I spent early Sunday morning in a park, camouflaged in a ghillie suit, very much out-of-place in the center of Amarillo, TX. Fortunately it was still dark and I didn’t arouse suspicion. Once in the cover of a wooded area the suit broke up my outline and the colors matched the background and I disappeared to both human and other animal observers, as long as I moved slowly. And move slowly I did. I was stalking a rookery of herons and it took me an hour to move 100 meters to be in place to photograph and video these beautiful birds. Even before light there was a great deal of commotion and awesome sounds coming from the rookery. I saw 4 species, cattle egrets (the most common), black-crowned night herons (second most numerous) and a few snowy and 1 great egret. The lighting was terrible so my ISO was set high. The morning was very overcast and the sun broke through just a time or two and only briefly then. Regardless, I had a wonderful time watching and listening to these birds. I was surprised by how aggressive, downright violent at times, these beautiful birds were. There was bullying, stealing of nesting materials, and plain old brawls going on the whole time I was present. I remained undetected for the most part, slipping up twice when I got tired from the tediously slow stalk. I simply moved too fast and a number of birds flushed but returned right away. I don’t think they ever recognized me but just saw movement that was suspicious.
Below is a snowy egret, recognized by its black bill and legs and its “golden slippers” as Dr. Zimmerman, my ornithology professor, liked to call them. They actually use their bright feet to scare up prey by shuffling them along under the water as they move forward. For whatever reason, the snowy egret remained out of any squabbles, seemingly too dignified to get involved. Or perhaps simply a butt kicker that is best left alone.
Cattle egrets were in great abundance and, while small relative to the black-crowned night herons, held their own in numerous battles I observed. These small egrets, now in their breeding plumage displaying an orange wash on their backs, heads, and upper chests, can be separated from the snowy egrets by a lighter bill and lack of “golden slippers” and it generally forages in fields, not on the water’s edge. This species, amazingly, managed to colonize South America from Africa on its own and has since moved up through Central America into the US. The can be spotted feeding along side cattle (hence the name), snapping up insects the cattle stir up.
I love night herons. Just the name “night heron” suggests these birds lurk in the dark and snap up unsuspecting prey. They are generally secretive but in some places can be quite abundant. We have only the black-crowned here, with the yellow-crowned being found farther south in Texas. These are handsome birds, with black and contrasting light plumage and wispy feathers serving as ornaments trailing down the back of their heads. They also have blood-red eyes which adds a nice finishing touch to their overall appearance. The photo below shows a black-crowned night heron (background) in a serious squabble with a cattle egret (foreground). The cattle egret, with the help of a colleague, ended up winning this battle and displacing the night heron.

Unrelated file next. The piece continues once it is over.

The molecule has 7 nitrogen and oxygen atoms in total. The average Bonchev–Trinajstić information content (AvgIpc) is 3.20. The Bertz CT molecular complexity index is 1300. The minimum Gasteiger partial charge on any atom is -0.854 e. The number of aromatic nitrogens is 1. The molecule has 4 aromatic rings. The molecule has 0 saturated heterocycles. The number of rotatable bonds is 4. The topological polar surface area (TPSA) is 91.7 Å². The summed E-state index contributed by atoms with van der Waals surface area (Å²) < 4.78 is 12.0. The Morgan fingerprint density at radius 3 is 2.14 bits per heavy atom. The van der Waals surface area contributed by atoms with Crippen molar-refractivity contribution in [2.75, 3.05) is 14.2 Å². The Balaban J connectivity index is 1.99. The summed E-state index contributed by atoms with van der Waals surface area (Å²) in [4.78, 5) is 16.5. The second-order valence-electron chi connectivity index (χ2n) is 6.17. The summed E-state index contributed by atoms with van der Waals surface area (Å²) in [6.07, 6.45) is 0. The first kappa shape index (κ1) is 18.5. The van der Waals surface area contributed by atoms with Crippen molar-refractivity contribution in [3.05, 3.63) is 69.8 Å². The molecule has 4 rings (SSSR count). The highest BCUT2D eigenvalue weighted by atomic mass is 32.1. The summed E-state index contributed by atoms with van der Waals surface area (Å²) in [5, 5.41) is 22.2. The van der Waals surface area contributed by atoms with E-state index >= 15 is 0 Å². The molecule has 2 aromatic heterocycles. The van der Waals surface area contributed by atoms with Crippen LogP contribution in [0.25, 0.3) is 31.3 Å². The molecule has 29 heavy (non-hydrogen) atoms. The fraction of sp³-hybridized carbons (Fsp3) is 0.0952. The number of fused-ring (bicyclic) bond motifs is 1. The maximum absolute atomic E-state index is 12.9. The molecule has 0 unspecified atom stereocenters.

Hanging out under a rookery was a great way to start a Sunday. I’ll have to be sure to make a trip back when they have young in the nests.
I spent a few hours this afternoon in the canyon today. It was quite warm so the wildlife was pretty hunkered down. The wildlife viewing blind by the restaurant was fairly active with the usual species for this time of year and included: house finches, pine siskins, white-winged doves, northern cardinals. I also picked up a curve-billed thrasher and barn swallows near the entrance of the park.
We went to South East Park later in the evening and the place was packed. The brant that has been hanging around for a while was there with a group of Canada geese. There are still a few American wigeon around and the red-winged blackbirds are really setting up territories and females are gathering nesting materials. Male red-winged blackbirds establish territories and the better the territory, the more females a male can attract. The red epaulets the males display are used for male-male competition, not to attract females.